Implementing Self-Service for End Users

In a previous article, I described the necessary steps to create an Azure Function connected to Exchange Online to allow users to perform actions like assigning mailbox permissions without administrator intervention. This is a very useful capability. Currently, there is no Microsoft Graph endpoint to allow users to update their Exchange Online mailbox settings.

Provisioning systems can leverage Azure functions by using HTTP transactions. By doing so, they can eliminate the dependency on the Exchange Online PowerShell V3 module.

With a kind of API for Exchange Online, we can use Azure functions to implement self-service capabilities for end-users to enhance their experience and productivity.

Creating an End-User Interface

In this article, I follow up on the previous article and show how to develop an interface for end-users using Microsoft PowerApps for interacting and rendering data from Exchange Online. In our case, data is the permissions of a mailbox.

I decided to use PowerApps as it is a low-code platform for the Microsoft 365 ecosystem that makes it relatively easy to create apps. If necessary, you can still write complex solutions. PowerApps offers a good balance between functionality and complexity.

Figure 1 shows the canvas app after a user signs in. The picture and user details come from the user’s account properties.

Combining PowerApps and Azure Functions to Build User Self-Service Capabilities
Figure 1: PowerApp after sign-in.

The user can either enter an email address in the text box and retrieve the permissions for the specified mailbox after pressing the “Get mailbox permissions” button. Alternatively, they can leave the text box empty and get the permissions for the user’s own mailbox. Figure 2 shows the permissions on Adele’s mailbox.

Combining PowerApps and Azure Functions to Build User Self-Service Capabilities
Figure 2: Permissions on Adele’s mailbox.

If an incorrect mailbox address is entered in the text box, the error from Exchange Online is displayed (Figure 3):

Combining PowerApps and Azure Functions to Build User Self-Service Capabilities
Figure 3: Error thrown by Exchange Online for a non-existing mailbox.

Creating the PowerApp

The solution is built with 2 parts. The first is the canvas app and its screen with labels, text boxes, buttons, and gallery. The other part is a flow, which triggers the Azure Function with an HTTP request.

Multiple ways exist to create a canvas app. I start with a blank app as shown in Figures 4 and 5.

Combining PowerApps and Azure Functions to Build User Self-Service Capabilities
Figure 4: Start with a blank app from the “+ Create” menu.
Combining PowerApps and Azure Functions to Build User Self-Service Capabilities
Figure 5: Start with a blank screen.

Give your app a name. Note: This name is visible for users and should give information to end-users. It can be changed later, if necessary. (Figure 6)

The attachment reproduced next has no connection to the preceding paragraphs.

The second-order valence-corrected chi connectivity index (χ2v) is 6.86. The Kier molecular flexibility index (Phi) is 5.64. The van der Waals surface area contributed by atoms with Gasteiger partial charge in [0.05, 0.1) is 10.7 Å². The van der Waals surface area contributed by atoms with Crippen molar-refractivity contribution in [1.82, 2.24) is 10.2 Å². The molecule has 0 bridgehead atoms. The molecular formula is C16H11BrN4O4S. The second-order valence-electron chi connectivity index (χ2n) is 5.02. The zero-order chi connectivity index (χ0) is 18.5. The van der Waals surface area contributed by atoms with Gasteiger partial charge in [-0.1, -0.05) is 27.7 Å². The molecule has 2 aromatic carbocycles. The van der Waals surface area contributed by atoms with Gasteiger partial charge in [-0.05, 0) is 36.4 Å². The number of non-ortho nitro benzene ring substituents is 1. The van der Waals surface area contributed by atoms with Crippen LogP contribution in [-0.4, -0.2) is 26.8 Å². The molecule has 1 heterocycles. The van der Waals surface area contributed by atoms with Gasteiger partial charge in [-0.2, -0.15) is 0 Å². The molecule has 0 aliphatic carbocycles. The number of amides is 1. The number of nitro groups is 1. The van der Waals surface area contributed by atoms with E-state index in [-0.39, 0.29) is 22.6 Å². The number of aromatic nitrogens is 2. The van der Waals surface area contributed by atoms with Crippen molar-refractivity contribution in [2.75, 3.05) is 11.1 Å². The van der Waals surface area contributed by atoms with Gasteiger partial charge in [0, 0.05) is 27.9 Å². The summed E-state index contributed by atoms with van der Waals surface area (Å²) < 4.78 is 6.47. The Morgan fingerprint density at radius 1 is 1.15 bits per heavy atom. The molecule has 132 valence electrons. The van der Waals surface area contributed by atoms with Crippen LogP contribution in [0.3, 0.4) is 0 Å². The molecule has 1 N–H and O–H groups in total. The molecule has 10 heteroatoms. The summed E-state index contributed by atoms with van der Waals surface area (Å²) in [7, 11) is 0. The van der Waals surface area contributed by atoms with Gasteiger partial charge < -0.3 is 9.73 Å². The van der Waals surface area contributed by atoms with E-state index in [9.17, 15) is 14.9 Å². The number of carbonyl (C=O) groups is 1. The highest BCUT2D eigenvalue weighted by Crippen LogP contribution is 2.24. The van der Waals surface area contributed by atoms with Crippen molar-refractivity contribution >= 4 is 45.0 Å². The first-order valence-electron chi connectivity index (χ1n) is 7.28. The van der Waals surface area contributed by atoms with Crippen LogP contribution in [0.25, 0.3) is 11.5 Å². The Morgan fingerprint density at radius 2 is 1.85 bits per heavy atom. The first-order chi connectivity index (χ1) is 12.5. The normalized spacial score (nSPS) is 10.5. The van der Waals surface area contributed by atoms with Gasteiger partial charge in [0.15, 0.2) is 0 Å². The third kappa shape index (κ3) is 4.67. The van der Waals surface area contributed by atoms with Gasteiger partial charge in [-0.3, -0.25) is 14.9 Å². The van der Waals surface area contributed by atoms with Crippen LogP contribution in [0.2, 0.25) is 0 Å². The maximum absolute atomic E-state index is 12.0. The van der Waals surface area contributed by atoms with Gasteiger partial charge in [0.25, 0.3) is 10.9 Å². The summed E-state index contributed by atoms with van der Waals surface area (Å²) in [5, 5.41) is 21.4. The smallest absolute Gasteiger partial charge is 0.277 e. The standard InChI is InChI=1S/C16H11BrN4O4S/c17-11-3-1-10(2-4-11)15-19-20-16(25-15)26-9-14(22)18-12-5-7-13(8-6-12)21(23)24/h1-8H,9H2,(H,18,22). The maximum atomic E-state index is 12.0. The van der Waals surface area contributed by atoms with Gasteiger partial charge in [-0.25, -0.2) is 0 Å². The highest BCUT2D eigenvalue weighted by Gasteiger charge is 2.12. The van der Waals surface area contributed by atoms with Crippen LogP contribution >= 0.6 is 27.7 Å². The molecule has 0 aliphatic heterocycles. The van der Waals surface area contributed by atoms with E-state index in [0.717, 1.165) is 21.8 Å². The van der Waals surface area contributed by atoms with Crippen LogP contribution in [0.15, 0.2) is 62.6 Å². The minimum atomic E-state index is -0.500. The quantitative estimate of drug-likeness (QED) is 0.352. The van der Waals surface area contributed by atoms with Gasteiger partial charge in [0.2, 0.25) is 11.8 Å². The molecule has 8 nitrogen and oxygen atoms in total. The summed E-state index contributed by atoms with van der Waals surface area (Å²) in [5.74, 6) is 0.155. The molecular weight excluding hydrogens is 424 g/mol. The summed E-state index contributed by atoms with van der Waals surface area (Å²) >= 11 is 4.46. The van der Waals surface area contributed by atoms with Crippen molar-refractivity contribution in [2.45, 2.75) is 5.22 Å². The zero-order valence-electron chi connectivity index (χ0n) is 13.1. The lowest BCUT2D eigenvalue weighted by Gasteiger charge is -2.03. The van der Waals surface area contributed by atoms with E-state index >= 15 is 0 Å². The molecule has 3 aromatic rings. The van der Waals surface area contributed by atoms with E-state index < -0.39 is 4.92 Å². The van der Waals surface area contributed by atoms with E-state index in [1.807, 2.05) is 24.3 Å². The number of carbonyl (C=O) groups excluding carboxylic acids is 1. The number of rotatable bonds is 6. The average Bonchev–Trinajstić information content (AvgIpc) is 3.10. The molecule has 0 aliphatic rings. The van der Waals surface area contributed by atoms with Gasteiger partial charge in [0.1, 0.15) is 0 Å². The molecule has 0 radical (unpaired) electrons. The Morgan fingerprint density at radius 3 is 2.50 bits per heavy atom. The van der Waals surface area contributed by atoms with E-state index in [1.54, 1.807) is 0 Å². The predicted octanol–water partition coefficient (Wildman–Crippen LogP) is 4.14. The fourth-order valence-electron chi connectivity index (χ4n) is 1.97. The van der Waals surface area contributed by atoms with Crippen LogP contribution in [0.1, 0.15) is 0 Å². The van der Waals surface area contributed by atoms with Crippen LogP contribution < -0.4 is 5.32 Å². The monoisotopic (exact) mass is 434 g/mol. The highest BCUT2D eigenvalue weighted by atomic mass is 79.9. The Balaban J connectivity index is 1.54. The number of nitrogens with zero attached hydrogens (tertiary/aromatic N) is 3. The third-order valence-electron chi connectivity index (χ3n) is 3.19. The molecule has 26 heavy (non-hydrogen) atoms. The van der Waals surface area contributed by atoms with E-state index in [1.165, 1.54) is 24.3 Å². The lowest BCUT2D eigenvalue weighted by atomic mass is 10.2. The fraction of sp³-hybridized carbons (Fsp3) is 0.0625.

Combining PowerApps and Azure Functions to Build User Self-Service Capabilities
Figure 6: Name of the canvas app

Figure 7 shows the blank app we just created.

Combining PowerApps and Azure Functions to Build User Self-Service Capabilities
Figure 7: Blank app just created.

Now we need to add all the components we want to have represented to users (Figure 9):

  1. The image of the user: User().Image
  2. Three text labels:
    • Fixed text: “User details:”
    • User’s display name: User().FullName
    • User’s e-mail address: User().Email
  3. One text label and one text input:
    • Fixed text label: “Mailbox:”
    • Variable text input: the property “Hint text” is filled with “Please provide e-mail address” (Figure 8)
Combining PowerApps and Azure Functions to Build User Self-Service Capabilities
Figure 8: Hint text for text input.

4. The command button to trigger the flow

5. The gallery, which will be filled with data returned from our Azure function

6. Another text label, which is filled in case of an error by Exchange Online

Combining PowerApps and Azure Functions to Build User Self-Service Capabilities
Figure 9: Canvas app layout.

Create the Flow

Before we add any code to our canvas app, we need to create our flow to trigger the Azure function and return data. This is similar to creating an app: multiple ways are possible. Here is mine:

In your app select the Flow symbol and create a new flow as shown in Figure 10.

Combining PowerApps and Azure Functions to Build User Self-Service Capabilities
Figure 10: Create your dedicated flow.

The flow itself looks like the following (Figure 11):

  • We create a variable “UserDetails” (which is the e-mail address) as the input from PowerApps (V2)
  • Make sure there is no NULL input
  • Send an HTTP request to our Azure function. Here you need to add two things:
    • HTTP header “x-functions-key” for authorization
    • Query parameter “name” with the value of “UserDetails
  • Finally, parse the response and create 3 text responses:
    • rawResult: “if(contains(body(‘HTTP’),’An error occurred while processing this request’),”,array(body(‘HTTP’)))”
    • rawError: ”if(contains(body(‘HTTP’),’An error occurred while processing this request’),body(‘HTTP’),”)”
    • result: “if(contains(body(‘HTTP’),’An error occurred while processing this request’),false,true)”
Combining PowerApps and Azure Functions to Build User Self-Service Capabilities
Figure 11: Details of the flow.

Add Code to PowerApp

Now that we have our Flow and app created, we need to add some code and modify the layout of the gallery component.

First, add the following code to the button for the “OnSelect” attribute. The code will create a variable “rawPerms”, which will be used as the source (Figure 12):

Clear(rawPerms);
Set (varFlowResponse, Mailboxpermission.Run( If(IsBlank(MailboxAddress.Text),User().Email,MailboxAddress.Text) ) );
If(varFlowResponse.result = “True”,
    ClearCollect(
        rawPerms,
        ForAll(
            Table(ParseJSON(varFlowResponse.rawresult)),
            {
                User: Text(Value.User),
                Accessrights: Concat(Table(Value.AccessRights),Value,",")
            }
        )
    ),